Some might find the fight between Bruce and Clive to be entertaining to watch. However, there is no question that placing two male Siamese fighting fish together for the purpose of watching them do battle is a cruel and inhumane practice. Occasionally a fight will ensue between a male siamese fish and a female, if they are placed together before the female is ready to spawn. These fights can be equally vicious, even though the female, by nature, is not aggressive.

Bruce is alone is his tank. Solitary Siamese fish can be kept in a variety of habitats. In the wild they can survive in shallow puddles, so small plastic or glass containers are sufficient. However, remember that the smaller the container that the Siamese fish lives in, the more often you should change the water. The reason that a Siamese fighting fish, unlike a goldfish, can thrive in lesser amounts of water, is because it is a Labyrinth fish. It will not suffer oxygen deprivation like a goldfish will because it has the ability to take in air at the water's surface. Labyrinth fishes have accessory breathing organs, which enable them to actually live outside of water for short periods of time. Bruce, like other Labyrinth fishes, has a gill cover that is partially connected to his branchial bone. His first and second gill arches are webbed together, so that a passage is formed from the mouth through the gill cavity and into the labyrinth cavity. When he gulps air, it immediately goes to this cavity, providing needed oxygen. The need for this supplemental oxygen is the reason why both Bruce and Clive surfaced to the top of the water in the middle of their fight. They went up for air. Since Siamese fish originated from shallow, stagnant waters, the need for oxygen was profound. Speculation is that they adapted by developing a new organ, which would allow them to get needed oxygen from the atmosphere.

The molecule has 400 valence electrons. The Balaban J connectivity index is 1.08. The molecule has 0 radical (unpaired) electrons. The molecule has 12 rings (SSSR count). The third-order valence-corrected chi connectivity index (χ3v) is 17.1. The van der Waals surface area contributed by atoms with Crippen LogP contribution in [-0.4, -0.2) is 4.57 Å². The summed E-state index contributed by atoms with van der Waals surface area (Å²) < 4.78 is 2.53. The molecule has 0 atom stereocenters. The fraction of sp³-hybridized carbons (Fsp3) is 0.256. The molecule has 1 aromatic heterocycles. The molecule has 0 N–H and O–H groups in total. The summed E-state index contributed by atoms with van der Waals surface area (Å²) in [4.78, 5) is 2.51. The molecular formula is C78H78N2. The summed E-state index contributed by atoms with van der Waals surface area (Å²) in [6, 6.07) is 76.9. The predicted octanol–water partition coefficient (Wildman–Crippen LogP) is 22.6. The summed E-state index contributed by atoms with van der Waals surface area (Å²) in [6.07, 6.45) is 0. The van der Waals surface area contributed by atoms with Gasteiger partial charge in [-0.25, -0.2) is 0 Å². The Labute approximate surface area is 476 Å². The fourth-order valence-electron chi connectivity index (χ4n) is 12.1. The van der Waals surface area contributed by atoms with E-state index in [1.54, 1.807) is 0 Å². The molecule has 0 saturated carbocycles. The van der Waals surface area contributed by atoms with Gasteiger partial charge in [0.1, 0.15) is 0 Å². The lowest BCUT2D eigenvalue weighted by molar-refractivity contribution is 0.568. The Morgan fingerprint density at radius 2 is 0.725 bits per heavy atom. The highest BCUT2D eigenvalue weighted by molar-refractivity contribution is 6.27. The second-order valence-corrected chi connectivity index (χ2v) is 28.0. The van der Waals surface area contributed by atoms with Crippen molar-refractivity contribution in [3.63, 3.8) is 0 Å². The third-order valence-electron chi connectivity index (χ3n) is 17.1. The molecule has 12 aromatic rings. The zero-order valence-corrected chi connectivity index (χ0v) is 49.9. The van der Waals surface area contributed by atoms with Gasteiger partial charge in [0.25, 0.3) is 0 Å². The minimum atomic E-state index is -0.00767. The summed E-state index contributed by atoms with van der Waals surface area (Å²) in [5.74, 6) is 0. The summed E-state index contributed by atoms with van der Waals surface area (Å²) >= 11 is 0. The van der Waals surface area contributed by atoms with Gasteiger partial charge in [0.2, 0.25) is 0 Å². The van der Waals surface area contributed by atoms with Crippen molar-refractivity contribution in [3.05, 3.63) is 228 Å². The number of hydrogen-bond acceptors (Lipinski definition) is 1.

Notice that prior to Clive's arrival, Bruce is making a bubble nest. That's because Siamese fighting fish are bubble nest builders, unlike many other species in the betta genus, who are mouth brooders. Bruce was blowing hundreds, possibly thousands of tiny bubbles, which were accumulating in a corner of the tank. This is known as a bubble nest and Bruce was doing it in preparation of spawning with a female, who would produce eggs that he would carry in his mouth to the nest. Male Siamese fighting fish will often make bubble nests when they are stimulated by the sight of a female Siamese fish in a different container.